In Hubii we are very curious and we like to know about the different cultures in the world. Christmas time is already here, and this is what 10 countries are preparing.
The Hubii Team wishes you all a Merry Christmas and a great 2016!
Enjoy the post!
Pork? No. Turkey? No. Fish? No. What the Japanese like to eat at Christmas is fried chicken, so it is not unusual to see long lines at fast food restaurants Kentucky Fried Chicken (KFC).
Queues at KFC Japan at Christmas can last two hours. The tradition began in 1974 with a KFC advertising campaign whose slogan was "Christmas = Kentucky”, inciting eat chicken in that time of the year.
The success was so huge that their products became traditional on the 23rd, 24th and 25th December menu, but specially on Christmas Eve.
Here it's not tradition to give presents at Christmas, but on the Sundays before. Two Sundays before December 25th the children tie up their mum. She then has to pay a ransom in the form of gifts to be freed. The following Sunday the same happens with dad.
Joel R. Poinsett brought a red-and-green plant from Mexico to America. As its coloring seemed perfect for the new holiday, the plants (which were called poinsettias) became a universal Christmas symbol in 1900.
Paper mache sculptures called piñatas are filled with candy and coins and hung from the ceiling. Children then take turns hitting the piñata until it breaks, sending a shower of treats to the floor. Then they race to gather as much of the loot as they can.
Instead of having traditional Christmas Trees, in India they decorate a banana or mango tree (or whatever tree people can find to decorate). Sometimes people use mango leaves to decorate their homes.
In Southern India, Christians often put small oil burning clay lamps on the flat roofs of their homes to show their neighbors that Jesus is the light of the world.
The holiday comes in the middle of summer and it’s not unusual for some parts of Australia to hit 100 degrees Fahrenheit on Christmas day.
During the warm and sunny Australian Christmas season, beach time and outdoor barbecues are common. Traditional Christmas day celebrations include family gatherings, exchanging gifts and either a hot meal with ham, turkey, pork or seafood or barbecues.
Ukrainians prepare a traditional twelve-course meal. A family’s youngest child watches through the window for the evening star to appear, a signal that the feast can begin.
It may sound more like a Halloween tradition than a Christmas one but Ukrainians decorate their Christmas trees with spider webs. Legend says that a magic spider once visited a poor family at Christmas and turned the webs in their home into gold and silver.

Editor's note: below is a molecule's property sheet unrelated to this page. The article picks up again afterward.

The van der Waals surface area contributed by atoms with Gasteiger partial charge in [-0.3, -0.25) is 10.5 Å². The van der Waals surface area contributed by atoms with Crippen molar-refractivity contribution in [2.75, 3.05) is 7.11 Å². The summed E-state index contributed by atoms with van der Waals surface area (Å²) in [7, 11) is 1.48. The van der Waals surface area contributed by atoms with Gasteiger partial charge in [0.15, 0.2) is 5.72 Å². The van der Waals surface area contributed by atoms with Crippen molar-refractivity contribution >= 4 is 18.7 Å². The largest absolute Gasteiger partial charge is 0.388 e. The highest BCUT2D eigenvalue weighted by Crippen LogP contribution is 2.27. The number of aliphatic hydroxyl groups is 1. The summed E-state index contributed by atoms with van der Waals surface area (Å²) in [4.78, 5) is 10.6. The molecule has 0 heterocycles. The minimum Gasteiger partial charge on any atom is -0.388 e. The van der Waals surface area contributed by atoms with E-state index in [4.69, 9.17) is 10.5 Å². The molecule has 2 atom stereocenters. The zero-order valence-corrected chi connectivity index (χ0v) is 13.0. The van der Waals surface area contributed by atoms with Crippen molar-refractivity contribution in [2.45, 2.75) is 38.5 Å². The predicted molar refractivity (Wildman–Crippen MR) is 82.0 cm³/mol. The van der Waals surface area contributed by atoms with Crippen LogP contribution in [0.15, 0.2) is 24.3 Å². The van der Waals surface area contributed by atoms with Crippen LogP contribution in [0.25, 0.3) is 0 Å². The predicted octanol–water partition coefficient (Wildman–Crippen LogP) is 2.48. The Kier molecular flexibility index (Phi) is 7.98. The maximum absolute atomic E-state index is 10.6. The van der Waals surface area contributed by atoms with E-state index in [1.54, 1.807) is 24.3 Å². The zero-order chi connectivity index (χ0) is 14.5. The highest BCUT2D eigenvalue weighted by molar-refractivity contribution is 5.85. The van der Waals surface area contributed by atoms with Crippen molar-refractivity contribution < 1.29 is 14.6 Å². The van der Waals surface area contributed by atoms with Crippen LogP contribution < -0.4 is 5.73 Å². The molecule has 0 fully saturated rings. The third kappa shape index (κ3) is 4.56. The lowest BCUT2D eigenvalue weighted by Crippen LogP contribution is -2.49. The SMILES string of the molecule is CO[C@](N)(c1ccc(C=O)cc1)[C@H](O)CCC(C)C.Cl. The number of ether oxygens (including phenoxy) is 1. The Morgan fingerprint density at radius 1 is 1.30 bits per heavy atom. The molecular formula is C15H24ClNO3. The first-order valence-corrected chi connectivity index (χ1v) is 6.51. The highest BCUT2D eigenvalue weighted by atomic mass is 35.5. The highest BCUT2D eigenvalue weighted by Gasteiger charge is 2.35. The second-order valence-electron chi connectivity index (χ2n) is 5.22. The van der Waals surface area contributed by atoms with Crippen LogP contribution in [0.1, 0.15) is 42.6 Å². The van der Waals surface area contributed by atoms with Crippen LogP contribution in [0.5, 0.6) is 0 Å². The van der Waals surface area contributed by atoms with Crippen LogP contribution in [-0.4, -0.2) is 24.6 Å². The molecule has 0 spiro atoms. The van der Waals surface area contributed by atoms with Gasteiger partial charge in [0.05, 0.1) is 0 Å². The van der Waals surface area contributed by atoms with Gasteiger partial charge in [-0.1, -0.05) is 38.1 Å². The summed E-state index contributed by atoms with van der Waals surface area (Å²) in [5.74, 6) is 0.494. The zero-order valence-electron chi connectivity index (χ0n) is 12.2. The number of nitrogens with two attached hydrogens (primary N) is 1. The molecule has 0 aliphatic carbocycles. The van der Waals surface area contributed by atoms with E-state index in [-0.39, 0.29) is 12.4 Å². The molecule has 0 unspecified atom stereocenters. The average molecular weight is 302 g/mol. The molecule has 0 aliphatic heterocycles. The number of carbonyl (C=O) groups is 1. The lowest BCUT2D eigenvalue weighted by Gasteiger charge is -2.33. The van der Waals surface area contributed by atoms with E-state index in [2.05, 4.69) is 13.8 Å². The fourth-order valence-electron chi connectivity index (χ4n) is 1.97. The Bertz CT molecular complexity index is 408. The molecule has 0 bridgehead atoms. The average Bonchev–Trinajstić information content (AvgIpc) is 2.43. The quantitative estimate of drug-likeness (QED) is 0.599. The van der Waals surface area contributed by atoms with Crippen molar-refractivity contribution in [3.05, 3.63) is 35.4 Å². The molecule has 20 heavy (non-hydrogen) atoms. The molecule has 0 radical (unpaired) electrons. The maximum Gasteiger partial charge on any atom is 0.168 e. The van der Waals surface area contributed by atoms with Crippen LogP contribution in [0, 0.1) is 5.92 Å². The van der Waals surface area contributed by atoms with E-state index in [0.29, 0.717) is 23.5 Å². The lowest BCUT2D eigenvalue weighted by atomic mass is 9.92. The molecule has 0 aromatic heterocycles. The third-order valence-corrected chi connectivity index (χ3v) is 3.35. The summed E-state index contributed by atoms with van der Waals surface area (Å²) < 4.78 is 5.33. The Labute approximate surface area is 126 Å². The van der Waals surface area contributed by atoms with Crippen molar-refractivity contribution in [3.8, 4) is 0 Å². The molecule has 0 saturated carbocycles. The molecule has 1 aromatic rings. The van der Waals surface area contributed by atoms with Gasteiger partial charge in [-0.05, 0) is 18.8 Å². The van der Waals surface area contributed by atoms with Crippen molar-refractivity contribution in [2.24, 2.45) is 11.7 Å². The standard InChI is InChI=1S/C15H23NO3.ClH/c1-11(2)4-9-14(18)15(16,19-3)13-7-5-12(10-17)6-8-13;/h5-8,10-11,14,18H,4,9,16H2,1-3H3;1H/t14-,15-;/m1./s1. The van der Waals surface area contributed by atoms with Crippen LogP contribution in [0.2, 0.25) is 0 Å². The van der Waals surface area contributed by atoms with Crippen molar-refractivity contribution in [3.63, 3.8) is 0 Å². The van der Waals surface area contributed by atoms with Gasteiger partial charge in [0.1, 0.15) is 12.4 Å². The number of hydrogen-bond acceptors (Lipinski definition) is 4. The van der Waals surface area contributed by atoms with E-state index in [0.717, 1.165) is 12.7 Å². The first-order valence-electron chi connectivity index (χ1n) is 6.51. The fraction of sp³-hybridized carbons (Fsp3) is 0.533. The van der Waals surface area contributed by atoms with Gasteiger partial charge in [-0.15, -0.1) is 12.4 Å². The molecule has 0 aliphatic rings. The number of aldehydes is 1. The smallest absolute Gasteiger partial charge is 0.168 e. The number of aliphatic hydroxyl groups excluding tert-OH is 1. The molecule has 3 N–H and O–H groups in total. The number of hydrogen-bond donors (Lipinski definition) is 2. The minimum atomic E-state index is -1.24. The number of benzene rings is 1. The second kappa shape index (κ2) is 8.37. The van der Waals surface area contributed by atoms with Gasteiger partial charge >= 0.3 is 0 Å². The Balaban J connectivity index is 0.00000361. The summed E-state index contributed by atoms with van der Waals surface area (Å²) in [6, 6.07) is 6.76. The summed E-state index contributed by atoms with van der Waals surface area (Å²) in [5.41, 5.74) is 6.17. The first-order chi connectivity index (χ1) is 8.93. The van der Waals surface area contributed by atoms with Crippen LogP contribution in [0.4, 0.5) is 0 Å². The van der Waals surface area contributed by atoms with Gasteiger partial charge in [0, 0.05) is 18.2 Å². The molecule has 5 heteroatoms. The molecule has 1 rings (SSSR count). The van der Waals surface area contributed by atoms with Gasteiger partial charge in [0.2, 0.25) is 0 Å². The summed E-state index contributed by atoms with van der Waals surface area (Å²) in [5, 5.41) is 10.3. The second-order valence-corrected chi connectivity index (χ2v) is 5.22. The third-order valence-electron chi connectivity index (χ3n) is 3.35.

In China only about one percent of people are Christians.
Only a few people have a Christmas Tree, and this is normally a plastic one and might be decorated with paper chains, paper flowers, and paper lanterns.
A tradition that's becoming popular on Christmas Eve is giving apples. Many stores have apples wrapped up in colored paper for sale. People give apples on Christmas Eve because in Chinese Christmas Eve is called 'Ping An Ye' (which means quiet or silent night) and the word for apple in Chinese is 'Ping Guo' which sounds similar.
In the capital, Caracas, roads are closed off so that locals can blade to morning mass.
It was also a tradition for people to paint their houses two to four weeks before Christmas, so it was all nice and ready to be decorated for Christmas. Many people have new clothes for Christmas and New Year's Eve, and also some Venezuelan believe that if you wear yellow on New Year's Eve you will have good luck next year.
Czechs are taught not to eat anything on Christmas Eve until a special dinner is served so that they can try and see a mystical 'golden pig' appear.
Women perform a strange ritual on Christmas Day to predict whether they will marry next year. With back turned to the house door they throw one shoe over their shoulder. If it lands with the heel towards the door, she will stay single, but if the fallen shoe points towards the door, it means she should start preparing for a celebration, other than Christmas.
There are 13 Santas in Iceland. These Yule lads, more troll like than the traditional Father Christmas, traditionally come down from the mountain one by one during the days of the festive period leaving presents or rotten potatoes depending on the child's behavior. They have names like Door Sniffer and Meat Hook.